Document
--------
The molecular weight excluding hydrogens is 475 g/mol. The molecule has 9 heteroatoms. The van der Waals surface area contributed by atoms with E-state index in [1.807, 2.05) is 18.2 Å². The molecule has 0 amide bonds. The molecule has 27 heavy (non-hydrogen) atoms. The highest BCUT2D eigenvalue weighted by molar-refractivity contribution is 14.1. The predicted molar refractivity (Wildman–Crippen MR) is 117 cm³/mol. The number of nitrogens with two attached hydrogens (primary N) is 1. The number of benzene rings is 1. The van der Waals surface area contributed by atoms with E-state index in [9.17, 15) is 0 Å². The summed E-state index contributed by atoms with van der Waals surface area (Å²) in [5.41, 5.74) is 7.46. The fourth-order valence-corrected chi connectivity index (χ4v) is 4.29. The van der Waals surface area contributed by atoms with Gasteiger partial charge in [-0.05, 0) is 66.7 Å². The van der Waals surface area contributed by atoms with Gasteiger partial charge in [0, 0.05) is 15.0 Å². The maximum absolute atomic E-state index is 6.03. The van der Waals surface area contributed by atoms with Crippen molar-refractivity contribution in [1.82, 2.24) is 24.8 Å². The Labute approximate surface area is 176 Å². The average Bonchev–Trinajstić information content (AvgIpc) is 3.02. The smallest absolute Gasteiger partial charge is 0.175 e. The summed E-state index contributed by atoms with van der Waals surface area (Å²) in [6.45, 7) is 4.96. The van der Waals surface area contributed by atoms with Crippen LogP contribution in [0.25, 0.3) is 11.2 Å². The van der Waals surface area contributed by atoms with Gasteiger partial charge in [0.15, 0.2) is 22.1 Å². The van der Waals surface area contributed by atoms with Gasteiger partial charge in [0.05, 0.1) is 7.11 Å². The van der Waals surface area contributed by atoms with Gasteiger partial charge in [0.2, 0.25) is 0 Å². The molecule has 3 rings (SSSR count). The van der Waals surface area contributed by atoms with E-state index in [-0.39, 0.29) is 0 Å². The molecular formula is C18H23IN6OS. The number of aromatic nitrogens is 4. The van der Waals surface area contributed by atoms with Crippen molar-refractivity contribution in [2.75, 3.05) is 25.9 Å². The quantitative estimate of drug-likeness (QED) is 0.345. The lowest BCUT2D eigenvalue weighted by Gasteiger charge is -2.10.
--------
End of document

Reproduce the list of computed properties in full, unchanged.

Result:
The molecular weight excluding hydrogens is 475 g/mol. The molecule has 9 heteroatoms. The van der Waals surface area contributed by atoms with E-state index in [1.807, 2.05) is 18.2 Å². The molecule has 0 amide bonds. The molecule has 27 heavy (non-hydrogen) atoms. The highest BCUT2D eigenvalue weighted by molar-refractivity contribution is 14.1. The predicted molar refractivity (Wildman–Crippen MR) is 117 cm³/mol. The number of nitrogens with two attached hydrogens (primary N) is 1. The number of benzene rings is 1. The van der Waals surface area contributed by atoms with E-state index in [9.17, 15) is 0 Å². The summed E-state index contributed by atoms with van der Waals surface area (Å²) in [5.41, 5.74) is 7.46. The fourth-order valence-corrected chi connectivity index (χ4v) is 4.29. The van der Waals surface area contributed by atoms with Gasteiger partial charge in [-0.05, 0) is 66.7 Å². The van der Waals surface area contributed by atoms with Gasteiger partial charge in [0, 0.05) is 15.0 Å². The maximum absolute atomic E-state index is 6.03. The van der Waals surface area contributed by atoms with Crippen molar-refractivity contribution in [1.82, 2.24) is 24.8 Å². The Labute approximate surface area is 176 Å². The average Bonchev–Trinajstić information content (AvgIpc) is 3.02. The smallest absolute Gasteiger partial charge is 0.175 e. The summed E-state index contributed by atoms with van der Waals surface area (Å²) in [6.45, 7) is 4.96. The van der Waals surface area contributed by atoms with Crippen LogP contribution in [0.25, 0.3) is 11.2 Å². The van der Waals surface area contributed by atoms with Gasteiger partial charge in [0.15, 0.2) is 22.1 Å². The van der Waals surface area contributed by atoms with Gasteiger partial charge in [0.05, 0.1) is 7.11 Å². The van der Waals surface area contributed by atoms with Gasteiger partial charge in [0.2, 0.25) is 0 Å². The molecule has 3 rings (SSSR count). The van der Waals surface area contributed by atoms with E-state index in [-0.39, 0.29) is 0 Å². The molecular formula is C18H23IN6OS. The number of aromatic nitrogens is 4. The van der Waals surface area contributed by atoms with Crippen molar-refractivity contribution in [2.75, 3.05) is 25.9 Å². The quantitative estimate of drug-likeness (QED) is 0.345. The lowest BCUT2D eigenvalue weighted by Gasteiger charge is -2.10.